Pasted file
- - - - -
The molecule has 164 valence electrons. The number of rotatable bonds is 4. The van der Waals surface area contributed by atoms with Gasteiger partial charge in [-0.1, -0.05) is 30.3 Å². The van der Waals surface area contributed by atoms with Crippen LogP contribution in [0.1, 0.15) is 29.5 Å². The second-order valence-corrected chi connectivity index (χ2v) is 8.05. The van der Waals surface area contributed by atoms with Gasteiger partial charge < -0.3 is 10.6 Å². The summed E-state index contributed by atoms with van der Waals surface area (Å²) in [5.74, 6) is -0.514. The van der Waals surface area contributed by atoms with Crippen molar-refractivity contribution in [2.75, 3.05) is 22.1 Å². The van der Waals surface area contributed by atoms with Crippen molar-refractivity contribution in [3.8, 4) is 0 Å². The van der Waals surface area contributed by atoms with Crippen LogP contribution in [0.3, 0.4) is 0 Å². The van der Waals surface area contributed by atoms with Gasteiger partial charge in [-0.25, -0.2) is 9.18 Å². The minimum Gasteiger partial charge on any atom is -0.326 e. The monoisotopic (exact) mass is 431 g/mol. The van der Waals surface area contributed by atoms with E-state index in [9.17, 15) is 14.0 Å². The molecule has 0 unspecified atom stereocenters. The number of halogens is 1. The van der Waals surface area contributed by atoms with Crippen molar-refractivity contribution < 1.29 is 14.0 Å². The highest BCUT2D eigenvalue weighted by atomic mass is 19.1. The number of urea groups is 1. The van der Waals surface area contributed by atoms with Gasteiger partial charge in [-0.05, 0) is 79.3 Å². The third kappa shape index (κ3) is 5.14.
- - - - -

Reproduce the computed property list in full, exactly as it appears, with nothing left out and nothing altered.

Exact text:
The molecule has 164 valence electrons. The number of rotatable bonds is 4. The van der Waals surface area contributed by atoms with Gasteiger partial charge in [-0.1, -0.05) is 30.3 Å². The van der Waals surface area contributed by atoms with Crippen LogP contribution in [0.1, 0.15) is 29.5 Å². The second-order valence-corrected chi connectivity index (χ2v) is 8.05. The van der Waals surface area contributed by atoms with Gasteiger partial charge < -0.3 is 10.6 Å². The summed E-state index contributed by atoms with van der Waals surface area (Å²) in [5.74, 6) is -0.514. The van der Waals surface area contributed by atoms with Crippen molar-refractivity contribution in [2.75, 3.05) is 22.1 Å². The van der Waals surface area contributed by atoms with Crippen molar-refractivity contribution in [3.8, 4) is 0 Å². The van der Waals surface area contributed by atoms with Crippen LogP contribution in [0.3, 0.4) is 0 Å². The van der Waals surface area contributed by atoms with Gasteiger partial charge in [-0.25, -0.2) is 9.18 Å². The minimum Gasteiger partial charge on any atom is -0.326 e. The monoisotopic (exact) mass is 431 g/mol. The van der Waals surface area contributed by atoms with E-state index in [9.17, 15) is 14.0 Å². The molecule has 0 unspecified atom stereocenters. The number of halogens is 1. The van der Waals surface area contributed by atoms with Crippen molar-refractivity contribution < 1.29 is 14.0 Å². The highest BCUT2D eigenvalue weighted by atomic mass is 19.1. The number of urea groups is 1. The van der Waals surface area contributed by atoms with Gasteiger partial charge in [-0.05, 0) is 79.3 Å². The third kappa shape index (κ3) is 5.14.